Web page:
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Scouting for Food will begin Saturday

By Andie Foley
andie.foley@salisburypost.com

You may have seen them out and about this time last year: Hundreds of uniformed Cub Scouts and Boy Scouts, roaming neighborhoods and distributing paper grocery bags.

A week later and they returned, collecting the sacks now filled with donated food items.

Both efforts were part of the annual Scouting for Food food drive, a national tradition carried on locally by members of the Scouts’ Sapona district in Salisbury-Rowan.

On Saturday, Jan. 26, the drive will kick off once more as Scouts and chaperones visit neighborhoods and churches to distribute bags for nonperishable donations.

Cub Scout Lucas Douthit from Pack 306 called the effort “cold and fun.” He’s participated for three years.

His fellow pack member Junior Lyerly agreed, saying his favorite parts of the effort were “that we’re being nice to people and bringing them food.”

The two-phase effort will this year conclude on Feb. 2, when Scouts return for collection.

Sapona district chairwoman Ann Barber said Scouting for Food began in 1985 in the midwest with an Eagle Scout project.

The hope was to find a project that would reach out to a need in the community, she said, but the Scouts found the need so great the effort extended nationwide.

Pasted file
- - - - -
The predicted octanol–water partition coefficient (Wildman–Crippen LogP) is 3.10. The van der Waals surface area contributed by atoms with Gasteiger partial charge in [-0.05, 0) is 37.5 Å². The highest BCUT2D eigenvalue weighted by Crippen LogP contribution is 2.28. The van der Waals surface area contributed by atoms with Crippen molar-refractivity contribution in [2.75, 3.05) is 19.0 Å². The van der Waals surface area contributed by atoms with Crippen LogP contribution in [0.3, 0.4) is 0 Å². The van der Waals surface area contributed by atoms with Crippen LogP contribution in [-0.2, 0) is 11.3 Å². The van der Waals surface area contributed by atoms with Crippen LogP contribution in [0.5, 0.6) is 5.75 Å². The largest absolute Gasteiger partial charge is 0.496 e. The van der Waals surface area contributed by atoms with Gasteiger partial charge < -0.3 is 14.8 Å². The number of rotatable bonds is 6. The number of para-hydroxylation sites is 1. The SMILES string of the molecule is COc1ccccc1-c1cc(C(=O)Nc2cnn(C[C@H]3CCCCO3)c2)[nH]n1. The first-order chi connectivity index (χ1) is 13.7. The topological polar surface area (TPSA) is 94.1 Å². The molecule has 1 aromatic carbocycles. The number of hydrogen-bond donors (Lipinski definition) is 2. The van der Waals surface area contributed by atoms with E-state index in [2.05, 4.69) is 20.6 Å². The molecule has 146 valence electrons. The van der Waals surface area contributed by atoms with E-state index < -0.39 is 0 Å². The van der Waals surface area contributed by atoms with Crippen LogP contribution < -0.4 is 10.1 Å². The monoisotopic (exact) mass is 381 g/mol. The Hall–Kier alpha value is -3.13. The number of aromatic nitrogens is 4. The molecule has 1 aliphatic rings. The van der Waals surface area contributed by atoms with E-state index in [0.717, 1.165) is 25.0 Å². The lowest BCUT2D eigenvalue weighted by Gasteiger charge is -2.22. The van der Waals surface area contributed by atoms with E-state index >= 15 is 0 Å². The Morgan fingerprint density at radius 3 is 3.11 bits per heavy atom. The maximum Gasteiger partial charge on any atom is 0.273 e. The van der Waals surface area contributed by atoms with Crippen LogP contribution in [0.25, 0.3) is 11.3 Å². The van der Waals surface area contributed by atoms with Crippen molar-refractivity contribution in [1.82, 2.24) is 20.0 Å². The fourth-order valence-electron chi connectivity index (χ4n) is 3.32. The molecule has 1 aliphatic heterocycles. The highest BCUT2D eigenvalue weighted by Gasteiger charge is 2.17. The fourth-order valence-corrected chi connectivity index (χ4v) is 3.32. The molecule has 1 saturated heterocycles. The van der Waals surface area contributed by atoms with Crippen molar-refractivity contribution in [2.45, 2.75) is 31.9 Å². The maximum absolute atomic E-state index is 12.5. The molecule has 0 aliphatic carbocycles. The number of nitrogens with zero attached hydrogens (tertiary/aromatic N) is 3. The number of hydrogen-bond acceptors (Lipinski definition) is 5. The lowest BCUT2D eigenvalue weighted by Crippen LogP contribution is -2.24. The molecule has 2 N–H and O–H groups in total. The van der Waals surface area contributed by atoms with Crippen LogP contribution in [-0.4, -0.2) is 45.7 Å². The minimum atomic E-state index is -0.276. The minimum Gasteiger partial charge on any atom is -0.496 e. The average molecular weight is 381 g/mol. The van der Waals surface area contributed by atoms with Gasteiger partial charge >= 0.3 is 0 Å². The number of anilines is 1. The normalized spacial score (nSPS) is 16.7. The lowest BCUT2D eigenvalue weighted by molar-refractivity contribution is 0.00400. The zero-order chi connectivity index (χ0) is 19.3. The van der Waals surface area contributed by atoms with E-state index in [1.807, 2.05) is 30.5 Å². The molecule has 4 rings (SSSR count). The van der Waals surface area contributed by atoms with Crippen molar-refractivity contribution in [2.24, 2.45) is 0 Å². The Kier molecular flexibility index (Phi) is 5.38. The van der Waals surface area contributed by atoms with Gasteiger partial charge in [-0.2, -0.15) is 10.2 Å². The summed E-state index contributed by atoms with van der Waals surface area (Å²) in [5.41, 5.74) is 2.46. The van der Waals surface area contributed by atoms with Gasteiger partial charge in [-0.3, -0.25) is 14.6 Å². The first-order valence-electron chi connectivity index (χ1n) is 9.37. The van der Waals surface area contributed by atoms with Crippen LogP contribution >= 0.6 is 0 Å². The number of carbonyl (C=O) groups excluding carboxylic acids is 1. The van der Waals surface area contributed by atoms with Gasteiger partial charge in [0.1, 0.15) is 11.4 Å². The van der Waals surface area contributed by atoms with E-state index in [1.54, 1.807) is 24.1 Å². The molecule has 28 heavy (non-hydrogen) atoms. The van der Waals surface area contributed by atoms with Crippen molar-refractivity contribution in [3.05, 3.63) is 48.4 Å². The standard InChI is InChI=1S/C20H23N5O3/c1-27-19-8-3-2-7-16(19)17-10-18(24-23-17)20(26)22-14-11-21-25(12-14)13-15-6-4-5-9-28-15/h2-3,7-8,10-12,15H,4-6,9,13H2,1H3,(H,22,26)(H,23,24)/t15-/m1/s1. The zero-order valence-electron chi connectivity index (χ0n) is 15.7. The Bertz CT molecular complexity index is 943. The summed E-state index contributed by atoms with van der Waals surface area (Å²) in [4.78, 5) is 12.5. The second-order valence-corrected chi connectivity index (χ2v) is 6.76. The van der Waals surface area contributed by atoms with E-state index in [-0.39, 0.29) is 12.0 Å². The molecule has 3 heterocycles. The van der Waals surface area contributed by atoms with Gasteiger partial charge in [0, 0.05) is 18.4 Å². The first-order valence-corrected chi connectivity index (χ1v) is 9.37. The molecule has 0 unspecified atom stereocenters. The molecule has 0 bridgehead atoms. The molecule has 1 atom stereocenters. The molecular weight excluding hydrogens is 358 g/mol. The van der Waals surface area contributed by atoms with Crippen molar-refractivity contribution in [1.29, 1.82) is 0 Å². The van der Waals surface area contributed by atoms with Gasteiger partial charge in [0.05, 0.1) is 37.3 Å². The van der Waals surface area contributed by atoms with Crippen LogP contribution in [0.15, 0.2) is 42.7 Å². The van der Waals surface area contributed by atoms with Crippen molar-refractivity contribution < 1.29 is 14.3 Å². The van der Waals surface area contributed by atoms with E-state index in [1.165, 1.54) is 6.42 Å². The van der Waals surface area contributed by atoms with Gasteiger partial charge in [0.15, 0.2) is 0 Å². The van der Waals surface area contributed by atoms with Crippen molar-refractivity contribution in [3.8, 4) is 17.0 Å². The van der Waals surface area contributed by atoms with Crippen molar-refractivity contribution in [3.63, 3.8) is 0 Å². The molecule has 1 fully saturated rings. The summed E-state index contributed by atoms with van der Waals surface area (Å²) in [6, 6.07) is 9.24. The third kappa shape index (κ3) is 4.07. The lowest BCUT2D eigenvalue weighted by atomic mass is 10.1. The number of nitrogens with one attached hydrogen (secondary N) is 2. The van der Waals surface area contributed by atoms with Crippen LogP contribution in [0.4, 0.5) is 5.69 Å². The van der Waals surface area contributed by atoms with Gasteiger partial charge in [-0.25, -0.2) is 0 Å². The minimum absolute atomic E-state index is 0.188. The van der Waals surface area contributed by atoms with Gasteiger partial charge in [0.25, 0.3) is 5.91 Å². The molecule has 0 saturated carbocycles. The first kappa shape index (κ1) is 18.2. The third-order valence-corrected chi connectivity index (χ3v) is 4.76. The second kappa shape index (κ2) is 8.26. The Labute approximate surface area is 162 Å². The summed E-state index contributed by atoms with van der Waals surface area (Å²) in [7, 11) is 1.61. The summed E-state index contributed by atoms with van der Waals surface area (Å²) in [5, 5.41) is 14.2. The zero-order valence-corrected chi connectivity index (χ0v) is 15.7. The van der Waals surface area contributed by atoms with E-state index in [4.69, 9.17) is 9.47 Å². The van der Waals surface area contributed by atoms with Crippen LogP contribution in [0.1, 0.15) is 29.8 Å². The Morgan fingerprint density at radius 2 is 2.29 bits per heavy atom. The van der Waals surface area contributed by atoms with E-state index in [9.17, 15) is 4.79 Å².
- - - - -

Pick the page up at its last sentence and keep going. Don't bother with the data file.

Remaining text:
“We picked this time of year because it’s after Christmas,” said Barber. “People are in cold weather conditions. … A lot of times, seasonal workers are out of work, … they have lost wages.”

Others with fixed incomes are facing larger electric and heating bills or emergencies caused by inclement weather.

Scouting for Food is therein offered to meet an ongoing need. Scouts distribute bags, requesting specific items tailored to meet the needs of local pantries.

They will return the next week, Feb. 2, to collect and deliver donations.

In Rowan, recipient pantries are Rowan Helping Ministries, the Salvation Army and Main Street Mission in China Grove.

Donations should be nonperishable with sturdy packaging. Barber requests that no glass items be donated, as young Scouts are often responsible for the pickup.

She said that, after consulting with pantry coordinators, some specific needs have been identified.

“A lot of people that use these pantries are on a fixed income and also have medical bills,” said Barber. “They have conditions that require food items with low sodium or natural sugar.”

Pantries are also seeking portable, ready-to-eat items like fruit cups and granola bars for clients without places to cook, or items suited to younger palates.

“We always tell people that if you want to give some, give what you would like to have,” said Walker.

The chairwoman said that Food Lion will contribute to Rowan’s effort, donating bags and “balanced-type” food items.

Between Food Lion, collections and monetary donations, the Sapona district amassed 30,000 pounds of donated food last year.

The Scouts will accept cash or checks made out to Rowan Helping Ministries, with each $1 donation equating to 7 pounds of food.

Those interested in having Scouts deliver bags to their neighborhood should contact Barber at 434-222-7721.

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